Federal Reserve Chair Jerome Powell thinks the economy is awesome. And he has no problem telling us so.
What Powell will never discuss, however, is the “way-too-low-for-way-too-long” stimulus that the central bank engaged in to get here. In particular, the Fed has kept the neutral rate of interest far beneath the rate of inflation (CPI) for an entire decade. Consumers, corporations and Uncle Sam predictably borrowed as if there’d never be consequences.
What consequences? Asset bubbles.
Stocks, bonds, real estate, collectibles, cryptos, alternatives, everything. Straight across the ouija board.
Perhaps ironically, we have seen this streaming video before. “Too-low-for-to-long” rate policy in the previous economic expansion (11/01-12/07) created an environment whereby the quality and the quantity of household mortgage debt became toxic.
Granted, mortgage debt is less of an issue in the current credit cycle. Nevertheless, total household debt levels may not be sustainable at higher average interest costs.
Meanwhile, the Federal government is making households look downright responsible. Long after the Great Recession ended, the country averaged $1.07 trillion dollar deficits (2010-2017). We’ve now hit $21.5 trillion in our national debt.
Uncle Sammy’s bar tab won’t be getting smaller anytime soon. The new tax law, which has provided a near-term kick start for economic growth (GDP), will keep the trillion dollar deficit train running for years to come.
None of this would be so ominous were it not for the rapid-fire advance of interest expense. Interest expense alone accounts for 11% of the federal budget. Just interest. No debt repayment.
Tack on higher interest rates to new borrowing needs? Pretty soon interest expense will surpass the money that goes to the Department of Defense (13.6%).
Some people maintain that debts, deficits and interest rate charges do not matter for the government. It has the power to create money and restore prosperity. (That’s a debate for another day.)
Companies, on the other hand, do not have the power to create dollars. Not physically. Not electronically. It follows that binge borrowing by corporations may, alongside rising interest rates, result in another credit collapse.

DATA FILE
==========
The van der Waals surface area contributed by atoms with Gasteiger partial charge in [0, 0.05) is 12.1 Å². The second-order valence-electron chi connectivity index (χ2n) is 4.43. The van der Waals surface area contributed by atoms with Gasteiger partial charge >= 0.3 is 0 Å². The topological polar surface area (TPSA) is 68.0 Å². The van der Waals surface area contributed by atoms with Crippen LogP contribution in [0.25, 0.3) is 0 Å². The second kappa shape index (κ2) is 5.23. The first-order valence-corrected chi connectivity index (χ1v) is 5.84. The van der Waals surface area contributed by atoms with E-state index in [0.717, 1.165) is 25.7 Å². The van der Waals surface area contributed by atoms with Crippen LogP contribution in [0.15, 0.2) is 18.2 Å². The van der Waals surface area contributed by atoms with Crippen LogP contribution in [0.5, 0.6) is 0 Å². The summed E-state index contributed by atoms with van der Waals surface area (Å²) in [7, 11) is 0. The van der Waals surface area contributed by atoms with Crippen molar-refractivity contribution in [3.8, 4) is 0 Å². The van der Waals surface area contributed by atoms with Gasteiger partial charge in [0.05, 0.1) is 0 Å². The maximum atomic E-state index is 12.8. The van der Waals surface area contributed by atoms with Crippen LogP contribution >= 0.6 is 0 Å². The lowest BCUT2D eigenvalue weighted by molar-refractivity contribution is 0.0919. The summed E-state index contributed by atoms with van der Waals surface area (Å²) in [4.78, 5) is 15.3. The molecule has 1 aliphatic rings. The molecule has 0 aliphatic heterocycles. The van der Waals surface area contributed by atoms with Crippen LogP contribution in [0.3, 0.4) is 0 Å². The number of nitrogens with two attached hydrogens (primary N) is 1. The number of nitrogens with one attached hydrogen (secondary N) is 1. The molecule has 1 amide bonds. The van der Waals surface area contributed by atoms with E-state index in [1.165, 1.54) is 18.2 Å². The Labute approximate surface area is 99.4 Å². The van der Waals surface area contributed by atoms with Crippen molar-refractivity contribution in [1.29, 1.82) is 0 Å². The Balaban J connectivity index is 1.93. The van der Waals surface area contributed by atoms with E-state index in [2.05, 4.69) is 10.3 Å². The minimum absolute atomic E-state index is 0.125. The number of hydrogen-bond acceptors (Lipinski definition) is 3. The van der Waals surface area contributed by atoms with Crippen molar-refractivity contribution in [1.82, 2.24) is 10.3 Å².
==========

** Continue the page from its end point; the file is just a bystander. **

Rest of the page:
It is true that tax reform has made it possible for companies to keep more of what they earn. Paying off these debts at ultra-low rate levels has not been hard so far.
Yet average interest on leveraged loans is 1% higher than it was a year ago. What’s more, Powell is feeling confident enough to hike overnight lending rates well beyond CPI inflation. It is worth noting that leveraged loan monthly payments often reset every few months.
Do people really believe the Fed can sell assets on its balance sheet, raise the federal funds rate (FFR) beyond inflation, and do no harm to economic growth? To stock assets? When the actions may result in borrowing costs that companies will struggle to repay?
There are those who believe that tax cut stimulus can take the longer-term reigns as monetary policy stimulus fades away and, ultimately, becomes more restrictive. These folks may be a bit myopic.
Money managers like myself are already overweight U.S. equities because of tax reform. Why? Because it opened the door to repatriated dollars that went directly into record stock buybacks.
On the other hand, tax reform has also caused the Fed to become more emboldened about rate hikes and quantitative tightening. Higher interest rates stateside are already wreaking havoc overseas. This, in turn, makes it more difficult for money managers to maintain much in the way of emerging market or developed international market exposure.
Take a look at the performance and the trend for Vanguard FTSE All-World Ex U.S. (VEU). Raise your hand if you really believe that increasingly restrictive monetary policy is having very little effect on asset prices?
Morgan Stanley recently demonstrated that the percentage of countries outperforming the all-world index (ACWI) is near historic lows. What is the significance? Extremes correct themselves.
One possibility is that international stocks will recover in dramatic fashion. The other? The U.S. stock market craters such that it comes back in line with foreign equities.
Bottom line? As rate policy becomes more and more restrictive, and as the effects of tax reform fade, a variety of headwinds for U.S. stocks will become more apparent.
Here is a short list:
(1) Buybacks will no longer be a major factor in bolstering the fortunes of the broader U.S. stock market.
(2) Corporations with unattractive debt profiles will be called to the carpet, adversely affecting the prices of their high-yielding bonds as well as their stocks.
(3) The investment community will begin to question stratospheric stock valuations, as the low-rate “justification” defense disappears altogether.
Remember Richard Russell’s admonition. He wrote, “The surest rule in the stock market is… ‘regression to the mean’.” Now consider the rare nature of a three sigma event (three standard deviations) and ask yourself if U.S. stocks are not getting closer to a period for bearish reconciliation.
Disclosure Statement: ETF Expert is a web log (“blog”) that makes the world of ETFs easier to understand. Gary Gordon, MS, CFP is the president of Pacific Park Financial, Inc., a Registered Investment Adviser with the SEC. Gary Gordon, Pacific Park Financial, Inc., and/or its clients may hold positions in the ETFs, mutual funds, and/or any investment asset mentioned above. The commentary does not constitute individualized investment advice. The opinions offered herein are not personalized recommendations to buy, sell or hold securities. At times, issuers of exchange-traded products compensate Pacific Park Financial, Inc. or its subsidiaries for advertising at the ETF Expert website. ETF Expert content is created independently of any advertising relationship.